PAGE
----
It was hard for the family to afford Johnny’s expensive lessons, but Johnny’s parents wanted their sons to have every opportunity and they gave up whatever was necessary to pay for his riding. Johnny competed in his first horse show, in Appleton, Pennsylvania, just a few months after starting to ride, and he won. From then on, he went to shows every two or three weeks.

"It was dead serious,” said his mother. “His goal was always the National team and the Olympics. ” When Johnny was nine, his parents and his grandmother bought him a dappled gray pony named My Blue Shadow. Shadow was “green,” meaning he was still being schooled and learning how to compete. He and Johnny took to each other right away. Shadow was not very well-behaved with most people, but Johnny could get him to do anything.

Johnny went to the riding ring every day after school. Every other weekend, he braided Shadow’s mane and tail and washed his hooves. In the morning, the whole family left before dawn and drove to the show where Johnny and Shadow were going to compete. Afterward, Johnny gave his little brother Brian his ribbons and boosted him into the saddle before he led Shadow to the trailer. Brian, always called “Boz,” loved going to horse shows and cheering for Johnny, and he liked to ride on Shadow’s back at the end.

When he wasn’t riding, Johnny lived in a world of his own. “I was crazy,” he said. “I did things my own way. I was always running around pretending to be a boat or an animal or something.” He used to pretend he was speaking in foreign languages, babbling in made-up words that no one else could understand. He liked to play alone, just as he liked the individual sport of riding.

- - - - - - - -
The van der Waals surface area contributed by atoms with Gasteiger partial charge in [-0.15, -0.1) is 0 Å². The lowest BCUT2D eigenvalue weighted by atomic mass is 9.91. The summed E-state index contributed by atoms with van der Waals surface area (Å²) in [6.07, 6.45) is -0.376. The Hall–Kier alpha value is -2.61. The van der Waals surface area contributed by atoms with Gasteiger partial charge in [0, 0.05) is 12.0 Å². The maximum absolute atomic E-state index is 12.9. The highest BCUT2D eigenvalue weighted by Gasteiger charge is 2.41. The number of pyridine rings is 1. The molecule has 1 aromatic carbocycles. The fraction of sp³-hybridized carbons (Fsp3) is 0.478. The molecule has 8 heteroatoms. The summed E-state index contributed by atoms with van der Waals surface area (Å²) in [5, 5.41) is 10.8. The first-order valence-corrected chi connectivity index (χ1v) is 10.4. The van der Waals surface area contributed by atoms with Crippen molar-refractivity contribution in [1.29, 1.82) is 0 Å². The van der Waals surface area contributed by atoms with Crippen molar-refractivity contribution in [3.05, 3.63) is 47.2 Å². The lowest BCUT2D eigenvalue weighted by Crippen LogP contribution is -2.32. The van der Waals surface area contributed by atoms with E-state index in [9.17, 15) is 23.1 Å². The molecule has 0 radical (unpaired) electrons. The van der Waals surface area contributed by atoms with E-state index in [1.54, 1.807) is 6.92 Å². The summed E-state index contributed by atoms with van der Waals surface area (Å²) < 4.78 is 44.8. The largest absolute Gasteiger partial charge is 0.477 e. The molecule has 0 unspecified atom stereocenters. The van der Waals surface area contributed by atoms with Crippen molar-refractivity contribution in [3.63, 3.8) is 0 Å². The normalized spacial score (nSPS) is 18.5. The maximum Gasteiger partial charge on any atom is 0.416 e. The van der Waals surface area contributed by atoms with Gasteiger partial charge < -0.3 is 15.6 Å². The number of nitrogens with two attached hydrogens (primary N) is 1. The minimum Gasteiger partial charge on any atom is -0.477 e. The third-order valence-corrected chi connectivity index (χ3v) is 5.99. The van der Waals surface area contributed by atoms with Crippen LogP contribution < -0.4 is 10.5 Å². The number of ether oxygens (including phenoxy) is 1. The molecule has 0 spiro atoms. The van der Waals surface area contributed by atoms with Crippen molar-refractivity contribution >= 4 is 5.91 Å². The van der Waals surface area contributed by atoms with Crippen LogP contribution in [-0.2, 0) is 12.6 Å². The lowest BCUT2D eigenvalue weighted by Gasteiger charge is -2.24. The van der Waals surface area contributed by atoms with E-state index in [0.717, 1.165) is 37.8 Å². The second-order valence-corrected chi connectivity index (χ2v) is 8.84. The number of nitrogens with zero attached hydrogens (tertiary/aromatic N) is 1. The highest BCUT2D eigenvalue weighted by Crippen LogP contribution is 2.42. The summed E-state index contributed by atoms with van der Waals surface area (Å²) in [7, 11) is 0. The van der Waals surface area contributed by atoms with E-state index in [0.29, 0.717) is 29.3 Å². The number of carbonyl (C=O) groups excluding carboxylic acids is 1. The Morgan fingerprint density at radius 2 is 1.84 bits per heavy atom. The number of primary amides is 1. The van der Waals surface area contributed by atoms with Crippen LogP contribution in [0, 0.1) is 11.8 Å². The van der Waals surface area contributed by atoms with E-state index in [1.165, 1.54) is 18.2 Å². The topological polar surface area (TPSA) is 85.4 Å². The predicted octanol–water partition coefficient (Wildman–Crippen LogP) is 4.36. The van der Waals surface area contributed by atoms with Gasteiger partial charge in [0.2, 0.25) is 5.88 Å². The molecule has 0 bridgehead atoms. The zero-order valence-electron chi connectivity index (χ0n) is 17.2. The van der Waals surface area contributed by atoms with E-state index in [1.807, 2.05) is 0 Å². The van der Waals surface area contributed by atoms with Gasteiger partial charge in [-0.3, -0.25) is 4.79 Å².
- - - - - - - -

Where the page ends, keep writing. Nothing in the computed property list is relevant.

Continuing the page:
As far as Johnny and his family were concerned, he was going to keep riding until he was grown up, and his ultimate goal was the summer Olympics. It had never crossed their minds that Johnny’s destiny lay on a skating rink, not in a riding ring.


In the winter of 1994, it seemed that everyone in the country was talking about a strange and terrible incident at the United States Figure Skating Championships. The national champion, Nancy Kerrigan, had been hit on the leg by an attacker who wanted to keep her from skating. No one knew if she would recover in time to compete at the Olympics in Lillehammer, Norway. Johnny and his mother were fascinated by the drama and all the kids at Johnny’s school were talking about it. Nine-year-old Johnny couldn’t wait to watch the Olympics on television.

On the big night, Patti let Johnny stay up late to watch. He made a nest of pillows on the floor and curled up in front of the television, wrapped in an afghan. He was fascinated. “I thought it was a glamorous world of people who wear sparkles and pretty costumes and skate around and jump really high in the air and spin really fast. It was intriguing,” he said later.

Early the next morning, Johnny tiptoed down to the basement in his pajamas, looking for his roller skates. He put them on and imagined that he was standing in an ice rink in front of a big crowd. He tried to spin. He could glide on one foot, so he tried lifting one leg up high in a spiral position. He tried a jump. He loved it.

The roller skates were so heavy that his legs flew up over his head when he fell. Johnny was tiny and skinny, which is actually perfect for a figure skater, although he didn’t know that yet.

“Flying Over the Ice” will continue with Part 2 in about two weeks. All text and art ©2009 Sarah S. Brannen. May not be reproduced without permission.